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Dealing With Chemistry Homework: Effective Time-Saving Techniques

Every student wants to get that elusive "A" in chemistry. Assignment marks factor greatly into the final percentage that you are going to receive in the course. Basically, if you never turn in the homework that has been assigned to you, you will have great difficulty in achieving top marks. This is where how learning to do your homework quickly and effectively will make all the difference. Here are some techniques that will help you to save you some time and stop you from stressing about chemistry work:

Learn how to read and understand what is in your textbook

The most common mistake made by students is reading a textbook as if it were a best-selling novel. Reading it chapter by chapter and then attempting to solve the problems located at the end is not going to work. As you read each paragraph, ask yourself if you understand the main concepts behind it. If not, read it again. Asking questions of yourself helps you to retain what you have read and also to concentrate on it. As you go along, underline important points in each paragraph/chapter. Practice all of the exercises. If there are areas that you don't understand, keep a running list so that you can ask your teacher or classmates.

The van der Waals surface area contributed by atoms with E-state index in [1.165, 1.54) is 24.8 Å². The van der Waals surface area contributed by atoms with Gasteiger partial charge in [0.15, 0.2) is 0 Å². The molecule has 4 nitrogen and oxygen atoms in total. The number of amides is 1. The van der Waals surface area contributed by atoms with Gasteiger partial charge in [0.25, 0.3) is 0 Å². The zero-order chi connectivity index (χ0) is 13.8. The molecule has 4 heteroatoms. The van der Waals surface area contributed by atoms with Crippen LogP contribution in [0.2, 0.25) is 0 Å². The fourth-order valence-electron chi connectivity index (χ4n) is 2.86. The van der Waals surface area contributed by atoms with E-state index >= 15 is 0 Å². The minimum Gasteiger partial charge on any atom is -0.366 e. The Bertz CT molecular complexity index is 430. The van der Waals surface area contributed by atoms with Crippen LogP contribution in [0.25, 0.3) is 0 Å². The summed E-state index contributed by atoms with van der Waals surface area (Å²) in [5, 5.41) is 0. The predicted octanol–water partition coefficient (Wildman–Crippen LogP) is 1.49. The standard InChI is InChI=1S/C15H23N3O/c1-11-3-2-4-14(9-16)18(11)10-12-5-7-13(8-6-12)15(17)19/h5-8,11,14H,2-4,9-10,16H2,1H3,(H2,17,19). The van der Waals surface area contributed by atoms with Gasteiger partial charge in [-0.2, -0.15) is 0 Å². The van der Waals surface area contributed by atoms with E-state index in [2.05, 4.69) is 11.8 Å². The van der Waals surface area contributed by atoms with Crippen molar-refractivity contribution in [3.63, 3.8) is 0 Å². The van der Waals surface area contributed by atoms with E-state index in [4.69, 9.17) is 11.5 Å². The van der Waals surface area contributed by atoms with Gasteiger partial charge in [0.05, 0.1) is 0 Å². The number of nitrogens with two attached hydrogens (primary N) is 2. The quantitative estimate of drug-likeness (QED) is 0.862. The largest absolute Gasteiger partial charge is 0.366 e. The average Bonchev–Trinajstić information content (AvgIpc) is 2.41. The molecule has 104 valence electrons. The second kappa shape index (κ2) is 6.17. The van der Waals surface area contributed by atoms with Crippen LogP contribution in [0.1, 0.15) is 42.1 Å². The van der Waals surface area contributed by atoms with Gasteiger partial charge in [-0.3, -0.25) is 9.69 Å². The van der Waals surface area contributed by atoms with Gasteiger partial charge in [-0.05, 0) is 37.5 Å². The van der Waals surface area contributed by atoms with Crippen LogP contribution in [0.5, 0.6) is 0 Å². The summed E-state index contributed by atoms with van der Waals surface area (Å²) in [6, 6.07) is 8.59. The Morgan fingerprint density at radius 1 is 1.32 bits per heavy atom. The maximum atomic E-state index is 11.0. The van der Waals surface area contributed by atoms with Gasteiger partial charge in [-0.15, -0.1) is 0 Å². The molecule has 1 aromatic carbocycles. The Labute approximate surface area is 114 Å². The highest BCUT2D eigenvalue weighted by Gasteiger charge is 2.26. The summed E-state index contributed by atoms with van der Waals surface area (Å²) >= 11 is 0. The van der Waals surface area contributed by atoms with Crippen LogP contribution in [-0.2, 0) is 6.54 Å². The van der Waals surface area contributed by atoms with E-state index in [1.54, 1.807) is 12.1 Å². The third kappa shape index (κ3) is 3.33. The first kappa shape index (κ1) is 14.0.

When lecture time comes around

Before the lecture starts make sure to read the assignment. Keep your note-taking to the important points. After the lecture has finished read over the notes you took and make any necessary changes. If there were parts that you missed, get the info from a classmate so you will have everything you need to complete your work.

Solving problems

Understanding formulas and relationships is vital to learning chemistry. Improve problem-solving ability by thinking about the lecture, formulas used in the problems, and examples that have been completed for you in the study guide and text. When you learn a new formula ask yourself the following questions:

  • What change or system is described by the formula? What are the units of the variable and what do they mean?
  • When does it apply?
  • What are some of the application's examples?

The critical first step to working on a problem is to write down the information that you know and then identify what you don't. Draw yourself a diagram so you can visualize the problem. Make sure that the relationship you apply is for the right type of problem. For example, gas formulas will not work when the units are liquid. Do the calculations with a calculator to save time. Once the problem has been solved, check your answer to make sure that:

  • The answer is reasonable
  • Significant figures are present in the correct number
  • The answer is what the problem asked you to find

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